Today is world AIDS Day and African-Americans are a racial group that is most affected by HIV it seems a perfect time for this panel. There's a public forum going on today which tackles the issues of racial disparities in healthcare and their effects of racism on health. To talk about it we have Dr. Camara Jones President of the American Public health Association an expert on the subject. We also have Dr. Edith Mitchell President of the American medical Association and Rodney Hood, a doctor in private practice in San Diego. He has 35 years plus of experience and is President of the San Diego-based multi-health -- cultural health foundation. Welcome -- welcome all of you to the show. This is a very impressive panel I will say. Would start off. I'm looking at some of the studies here and when it comes to medical outcomes, racial disparities -- they don't seem to have changed dramatically over the last 50 years. I think this country has changed rather dramatically. What would you say is causing all this? Why haven't we changed quick Will I will take a shot of that. I think that the difference we see in health outcomes, the fact that like babies die twice as often in the first Uriel of life as white babies and Latino have more obesity and liability -- diabetes. All these health disparities have a deeper root cause that we haven't addressed. Which is racism. Differential treatment and the different life experiences of people of different ethnic groups in this country. That's why we are actually -- people are are afraid to say the word racism. When you say it, the first thought is I am not racist. Why are you calling me a racist? So were having this discussion this evening to talk about racism, not as an individual character flaw or moral failing or psychiatric illness. Is a system of assigning value aced on race that unfairly disadvantages some individuals and communities. And unfairly advantages other communities through the waste of human resources. Trying to get a deeper root cause. 50 years ago we might've been dealing with overt racism. People who have these thoughts and beliefs and didn't say them out loud. Now it's much more pernicious. Beazer believes that are still in grade in the system and people. Dr. Mitchum, there had To have been improvements in medical care over the last 50 years. When we think about Medicare, Medicare was established 50 years ago and there are certainly have been improvements in overall survival as well as care of various diseases and conditions. However, the differences, between the survival and outcome improvement that have occurred in the Caucasian population are certainly far fewer in minority populations. Not only in African-Americans And other minority populations as well. There can be a lack of access to care, there can be even cultural bias in terms of healthcare institutions. So it's eliminating all of those factors that contribute to disparities. Dr. Hood, you are a local physician. Have you experienced this first hand in your practice quick I've been in practice in San Diego for almost 40 years and health disparities here in my practice and throughout the country throughout the 40 years. Unfortunately, do we have certainly seen some improvement if you read the data really hasn't changed. One of the focus -- focuses of a multi--- multicultural foundation is to address the issue of health equity. We use the term health disparities and health equities. Health disparity is really just the difference and health outcomes and status between various groups. Racial groups, ethnic groups age etc. Health equity is dealing with the unnecessary and unjust outcomes based on other factors. We had -- we heard poverty is one, where you live is another, your lifestyle is another -- what is not discussed enough is race in racialism and discrimination in the health system. Is well-documented over many years. How do we know it's simply not various factors -- one group is more inclined through -- to a certain illness than another. Is not these external factors but the system itself is not working. In 2002, we released the unequal treatment report showings quality of care received within the healthcare system even if you're in the same system. Everyone in the VA and covered by Medicare or Medicaid. But that panel also recognize differences in quality -- happening by race and access. Big thing we don't deal with are the differences in the conditions of our lives. So living in different neighborhoods -- it is set Dess it doesn't just so happen, people of color are poor or they were tend to live in more impoverished neighborhoods than white people. How does that happen to be? So then you get outside of what happens outside the healthcare system. You to baking policies. You get into history and the fact that this country was founded by the taking of the land from American Indians in the near genocide of those people and putting them onto reservations. You talk about the role of enslaved Africans and their progeny who built this country over centuries without being able to get wealth. Even though people like to say, what is happening today, what is someone eating or not eating today? You have to look at structures and history. So what are we talking about when someone enters the medical system. You are pollution and maybe you have, African-American and you have a teenage boy Dashwood some of the things as an African-American you might encounter in the system, that if you are a 15-year-old Caucasian boy, you might not have the same experience? If you are a 15 role Caucasian boy if you are walking away from a police officer and carrying a knife, you would not be shot 16 times. Are not talking about what is happening just in the healthcare system [ Indiscernible - multiple speakers ] And the healthcare system, my wife is a nurse practitioner -- everyone says they want to help in the healthcare system. So let me tell you what the data shows. She talked about the Institute of medicine study unequal treatment. In that they looked at studies that looked at African-American Hispanics going to be ERT treated for bone fractures and pain. African-Americans and Latinos got less pain medications than whites but the same diagnoses and being treated by the same physicians. There's a study in cardiovascular disease published in the New England Journal of Medicine in which they looked at treatment of cardiovascular disease and interviewed a lot of physicians who made the correct diagnosis, but when it came time to intervention, they recommended less effective treatment for African-Americans than whites. So the literature is full of that. What we believe is that this is not necessarily a conscious decision on the part of the physician. At the subconscious decision. And what is encouraging about that, is that as physicians became aware of this subconscious bias, they could change. Also there are studies in cancer patients, in lung cancer -- large study done at the Massachusetts General Hospital in Boston where patients with stage I lung cancer were evaluated according to race in the kind of therapy they were recommended and received. It was very clear that African-Americans received far less surgery and were recommended surgery far less frequently than others. So it's very clear that there may be subconscious or conscious bias. But certainly biases that are related to the care received, the access to care and therefore the ultimate outcomes. Is widespread and well-documented. Is the President of the American health Association, it is very clear to us that health is not created only within the health sector. It's very important for us to acknowledge these differences in quality of care. It's very important for us to acknowledge the differences in access to care. We have to talk about the differences in our everyday lives that are making some individuals and community sicker than others in the first place. That is where the most important impact of racism happen. Why is it that the schools in some neighborhoods are not as good as the schools and other neighborhoods? What we have residential segregation in the first place? I think we have to achieve -- achieving health equity will involve three things for this nation. Big principles. I know people are thinking big think -- big principles -- recognizing and rectifying historical injustices and providing resources according to need and recognizing individuals. Summit comes to the healthcare system, we are talking part of this is we simply don't have enough physicians in African-American neighborhoods? Whitey keep going back to the healthcare system? Is not just within the healthcare system. The reason is because that's what the form is about. I see what you're saying. There other including preventive care. Preventive care involves nutrition. And so in certain segregated nickel -- neighborhoods. There might not be access to fresh vegetables, fruits and therefore, the opportunity lost for preventive health. Access to pharmacies and access to physician offices for preventative health. So an example is, I'm also the President of a medical group called multicultural medical group. The past three years we had a grant that was from innovation. What we did was identify the top utilizer's of the health system. We put together local intervention team. The issue was to keep the modern -- to them out of the hospital to save money. We were very successful. We found that what what was Them -- what kept them out of the hospital and well, wasn't the clinical medical intervention cop at the social intervention. Helping them to overcome the social barriers. The issue of look -- lack of food, transportation, literacy -- not understanding the system, learning how to navigate the system. So you have groups of folks who are stuck in this culture who we call noncompliant. Really what it is is a lack of resources. When you help them with resources, you can help their health get better. I want to be able to get this in before the end of the section. Today is world AIDS Day, African Americans are disproportionately affected by HIV. Why is that? Do have a solution here? So there are multiple factors and we actually have just completed a consensus panel yesterday on AIDS in this country. It is well recognized that there are approximately 1.2 million individuals in the country suffering from AIDS and HIV disease. About 500,000 are African Americans. For many, it is a cultural problem in terms of the causes and contributors to HIV. Others -- lack of access to care. Not interested in care and tell the individual is sick. So therefore, the preventative strategies that we know about in preventing HIV and AIDS, and also the early 30 -- therapeutic interventions that allow for long life in patients with HIV disease, are ignored. For many, the expense of leaving a day of work to attend a medical institution. Therefore lack of access to care. Fewer individuals with insurance that will therefore allow them to receive the care. So there are multiple factors contributing to the excess disparity and excess burden experienced by African-Americans from HIV disease and AIDS in this country. Was people enter the healthcare system, as part of this is that there are fewer African-American doctors in the system? Certainly fewer than the population as a whole. When you get to the Hispanic community, the disparities are even wider of East in the state of California. That's correct. If you consider that in the United States, 12.9% of their community is African-American, yet only 3.9% of physicians in this country. While there have been many avenues to try and increase the number of doctors in minority communities, most of those effects have allowed for some individuals to join me provider experience, but not enough. So yes, we need more doctors who are more likely to go back to the communities to practice. How do we do that? In California you cannot use race as a criteria. Their step -- several states have gotten this area. Be seen a decline in the number of minority students entering medical schools at the same time period. So how do you turn that around? Cost is one area. Many medical students complete their medical training with range of $250,000 that. And for many -- $250,000 debt. Many cannot think about that amount of expense and the long-duration of study. So it is expensive. Yes that to. I also think that getting back to this evening at 6 PM you will hear Dr. Jones as well as a panel of other experts who will be sitting there. We will have Jamaal Miller who is the deputy director of the office of health equity at the state. We will actually have a medical student -- African-American medical student talking about her experience and the research she is doing. We are expecting a dozen or more students to come. We are actually setting up what we call, mentoring of the students to support them. These are medical students and premedical students and those that want. We need to develop a pipeline to engage them early and encourage other students to follow that track. That will be the final word. The town hall is racism -- left the cure began. It is happening at the Jacob Center for innovation at Euclid Avenue in San Diego. Is sponsored by the Multicultural Health Foundation and national and community partners. You can go to for more details. Of anything my guess Dr. Rodney Hood and Dr. Camara Jones. Thank you for being here.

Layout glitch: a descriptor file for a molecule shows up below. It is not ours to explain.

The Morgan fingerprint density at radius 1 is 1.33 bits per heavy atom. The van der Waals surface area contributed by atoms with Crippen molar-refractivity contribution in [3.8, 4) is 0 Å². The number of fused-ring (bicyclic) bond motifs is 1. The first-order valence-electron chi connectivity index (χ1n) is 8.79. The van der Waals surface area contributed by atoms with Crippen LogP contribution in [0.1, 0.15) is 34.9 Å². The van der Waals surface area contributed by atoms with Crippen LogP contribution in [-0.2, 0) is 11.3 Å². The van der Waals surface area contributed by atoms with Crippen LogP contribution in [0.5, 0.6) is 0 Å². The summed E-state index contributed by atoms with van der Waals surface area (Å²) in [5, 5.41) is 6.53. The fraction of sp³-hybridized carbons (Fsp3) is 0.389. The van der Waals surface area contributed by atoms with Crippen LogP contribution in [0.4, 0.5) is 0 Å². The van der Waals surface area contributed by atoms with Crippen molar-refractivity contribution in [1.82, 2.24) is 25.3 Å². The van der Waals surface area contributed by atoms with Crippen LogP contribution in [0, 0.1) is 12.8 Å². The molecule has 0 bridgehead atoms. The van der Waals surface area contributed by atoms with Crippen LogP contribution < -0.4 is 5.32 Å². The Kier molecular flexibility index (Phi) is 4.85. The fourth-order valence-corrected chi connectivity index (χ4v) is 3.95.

Event Info